1

I can open and read a hyperspectral image using GDAL according to the instructions brought by Max König here:

So after reading the data like this :

data = gdal.Open( filename )

then I can see the x, y, dim information of the dataset :

x = data.RasterXSize
y = data.RasterYSize
dim = data.RasterCount

Now the question is that if there is any way to find out that each band is actually representing what electromagnetic spectrum?

After reading all bands as a list in python like this:

RasterBands =[]
for i in range(data.RasterCount):    
    RasterBands.append(data.GetRasterBand(i)) 

I can write:

RasterBands[1].ComputeBandStats()

This will give me two float values, but I am not sure if they are representing the wavelengths of band 1 or not.

Would be thankful if anyone can give me a clue!

Best Sina

  • 1
    They are the data values of the band, the bigger value the more radiation (of other measure) for that band. For GDAL they are just numbers. Numbers can express height or temperature or what ever but GDAL does not care. You must find the metadata about what each band means from other sources with one exception: sometimes image file itself contains Raster Attribute Tables which define the data but they are usually used for categorized data: value 1 means urban area, value 2 farmland etc. – user30184 Apr 14 '15 at 12:55
  • how to write hyper spectral file back to disk? – user55347 Jul 17 '15 at 11:54
  • This is not an answer. If you have a follow up question, please ask a new question and reference this one. If you are unsure about how to ask, look at the top of the page and click on the link, Ask Question. This is so other users can easily find your question for reference and others can answer it. – Branco Jul 17 '15 at 12:24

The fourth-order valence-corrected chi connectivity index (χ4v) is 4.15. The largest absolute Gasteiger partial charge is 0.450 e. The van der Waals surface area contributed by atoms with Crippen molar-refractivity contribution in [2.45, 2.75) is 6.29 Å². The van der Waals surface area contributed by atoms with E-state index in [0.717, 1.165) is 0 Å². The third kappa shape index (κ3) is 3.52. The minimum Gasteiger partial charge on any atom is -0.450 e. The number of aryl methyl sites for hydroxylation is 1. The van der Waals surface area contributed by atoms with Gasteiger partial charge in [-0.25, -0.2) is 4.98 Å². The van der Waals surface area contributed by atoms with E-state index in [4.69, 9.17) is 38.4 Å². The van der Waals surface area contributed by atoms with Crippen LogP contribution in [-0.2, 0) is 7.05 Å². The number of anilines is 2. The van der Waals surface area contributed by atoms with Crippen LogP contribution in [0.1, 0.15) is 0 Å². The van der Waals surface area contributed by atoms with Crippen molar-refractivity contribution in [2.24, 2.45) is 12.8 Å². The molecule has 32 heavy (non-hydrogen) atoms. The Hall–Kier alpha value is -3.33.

3

As @user30184 says, gdal is just reading the values of your raster band, but you should be able to know the wavenlenght of each band based on the metadata (information you should get about the data).

the two values returned by "ComputeBandStats()" will be the mean and standard deviation of the values in your bands. If the mean value is between zero and one, you can assume that your data stores the reflectance, otherwise the values are probably digit numbers.

Usually, hyperspectral data have a very large number of bands (several hundreds) with a constant sampling interval in the wavelengths (e.g. 6 nm), so if you know the value of the wavelength range (e.g. 400-900 nm), you can derive the central wavelength of each bands using a rule of 3.

Your Answer

By clicking “Post Your Answer”, you agree to our terms of service, privacy policy and cookie policy

Not the answer you're looking for? Browse other questions tagged or ask your own question.